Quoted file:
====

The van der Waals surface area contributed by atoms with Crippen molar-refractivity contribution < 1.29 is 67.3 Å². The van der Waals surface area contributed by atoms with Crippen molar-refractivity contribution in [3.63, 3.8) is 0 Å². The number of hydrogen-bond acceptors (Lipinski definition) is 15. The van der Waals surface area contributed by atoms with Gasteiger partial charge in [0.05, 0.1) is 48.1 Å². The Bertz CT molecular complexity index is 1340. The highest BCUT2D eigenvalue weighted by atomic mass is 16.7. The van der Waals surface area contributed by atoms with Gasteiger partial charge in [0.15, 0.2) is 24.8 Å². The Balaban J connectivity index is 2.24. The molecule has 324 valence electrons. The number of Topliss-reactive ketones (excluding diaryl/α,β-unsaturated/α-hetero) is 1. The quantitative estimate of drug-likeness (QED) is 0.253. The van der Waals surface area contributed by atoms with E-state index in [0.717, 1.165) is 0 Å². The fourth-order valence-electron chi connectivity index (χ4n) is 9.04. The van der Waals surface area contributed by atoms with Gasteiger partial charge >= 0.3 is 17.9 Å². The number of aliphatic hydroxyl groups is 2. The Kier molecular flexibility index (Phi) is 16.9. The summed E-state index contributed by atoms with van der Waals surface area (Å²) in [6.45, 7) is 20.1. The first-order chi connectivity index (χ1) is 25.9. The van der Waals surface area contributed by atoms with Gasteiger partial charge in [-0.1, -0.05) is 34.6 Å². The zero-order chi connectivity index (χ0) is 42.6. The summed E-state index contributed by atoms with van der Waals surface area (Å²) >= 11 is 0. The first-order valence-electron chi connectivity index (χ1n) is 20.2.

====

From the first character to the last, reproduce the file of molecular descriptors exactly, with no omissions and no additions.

The van der Waals surface area contributed by atoms with Crippen molar-refractivity contribution < 1.29 is 67.3 Å². The van der Waals surface area contributed by atoms with Crippen molar-refractivity contribution in [3.63, 3.8) is 0 Å². The number of hydrogen-bond acceptors (Lipinski definition) is 15. The van der Waals surface area contributed by atoms with Gasteiger partial charge in [0.05, 0.1) is 48.1 Å². The Bertz CT molecular complexity index is 1340. The highest BCUT2D eigenvalue weighted by atomic mass is 16.7. The van der Waals surface area contributed by atoms with Gasteiger partial charge in [0.15, 0.2) is 24.8 Å². The Balaban J connectivity index is 2.24. The molecule has 324 valence electrons. The number of Topliss-reactive ketones (excluding diaryl/α,β-unsaturated/α-hetero) is 1. The quantitative estimate of drug-likeness (QED) is 0.253. The van der Waals surface area contributed by atoms with E-state index in [0.717, 1.165) is 0 Å². The fourth-order valence-electron chi connectivity index (χ4n) is 9.04. The van der Waals surface area contributed by atoms with Gasteiger partial charge >= 0.3 is 17.9 Å². The number of aliphatic hydroxyl groups is 2. The Kier molecular flexibility index (Phi) is 16.9. The summed E-state index contributed by atoms with van der Waals surface area (Å²) in [6.45, 7) is 20.1. The first-order chi connectivity index (χ1) is 25.9. The van der Waals surface area contributed by atoms with Gasteiger partial charge in [-0.1, -0.05) is 34.6 Å². The zero-order chi connectivity index (χ0) is 42.6. The summed E-state index contributed by atoms with van der Waals surface area (Å²) >= 11 is 0. The first-order valence-electron chi connectivity index (χ1n) is 20.2.